We studied survival and movement of Australasian shoveler (Anas rhynchotis) using 883 band recoveries reported by hunters from 4,080 adult and 881 pre-fledged juveniles banded in 2 regions of New Zealand between 1972 and 1985. We fitted several band-recovery models including ones in which the logit of the survival probability was modelled as a linear function of age, sex, banding location, and time. We also fitted models in which the time-effect was expressed as a function of the El Nino-Southern Oscillation index (SOI). In a year in which the SOI was zero (neither El Niño nor La Niña conditions) the survival probability for adult males banded in Otago was an estimated 0.610 (SE = 0.058). The odds of survival for male and female juvenile shoveler were an estimated 0.605 (SE = 0.125) times that for adults; the odds of survival for juvenile and adult females were an estimated 0.631 (SE = 0.129) times the odds of survival for males; and the odds of survival for all birds banded in Southland were an estimated 1.550 (SE = 0.305) times the odds of survival for birds banded in Otago. For birds banded in Southland and Otago, large negative values of the SOI were associated with higher survival and decreased movement of birds away from the banding site. For birds banded in Waikato, the estimated survival probability for males in a year with SOI = zero was 0.724 (SD = 0.045). Across all years, the odds of survival for females were an estimated 0.720 (SD = 0.11) times that of males. In Waikato, El Niño conditions were associated with lower survival and increased movement of birds away from the banding site. We recommend that northern and southern populations of shoveler be managed as separate populations.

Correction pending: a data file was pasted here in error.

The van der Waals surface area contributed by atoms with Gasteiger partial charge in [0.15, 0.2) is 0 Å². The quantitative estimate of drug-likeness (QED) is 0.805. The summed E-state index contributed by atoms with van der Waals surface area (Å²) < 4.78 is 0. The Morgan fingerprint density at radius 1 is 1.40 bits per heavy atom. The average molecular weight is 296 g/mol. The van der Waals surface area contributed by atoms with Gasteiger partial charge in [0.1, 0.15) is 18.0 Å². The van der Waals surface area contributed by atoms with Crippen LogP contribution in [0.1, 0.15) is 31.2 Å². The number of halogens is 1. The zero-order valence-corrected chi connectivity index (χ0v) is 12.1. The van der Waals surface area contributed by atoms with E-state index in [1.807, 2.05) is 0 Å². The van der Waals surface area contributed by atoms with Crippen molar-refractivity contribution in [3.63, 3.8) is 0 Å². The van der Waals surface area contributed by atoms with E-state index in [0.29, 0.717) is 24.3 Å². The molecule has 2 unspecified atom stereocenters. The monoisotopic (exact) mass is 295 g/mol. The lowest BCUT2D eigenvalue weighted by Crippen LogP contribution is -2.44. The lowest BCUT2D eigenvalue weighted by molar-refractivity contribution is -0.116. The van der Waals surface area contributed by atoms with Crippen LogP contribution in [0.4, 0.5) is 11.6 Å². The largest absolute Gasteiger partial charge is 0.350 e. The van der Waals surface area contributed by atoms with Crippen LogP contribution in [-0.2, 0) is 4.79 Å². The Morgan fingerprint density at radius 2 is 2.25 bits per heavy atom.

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Vol. 69 • No. 4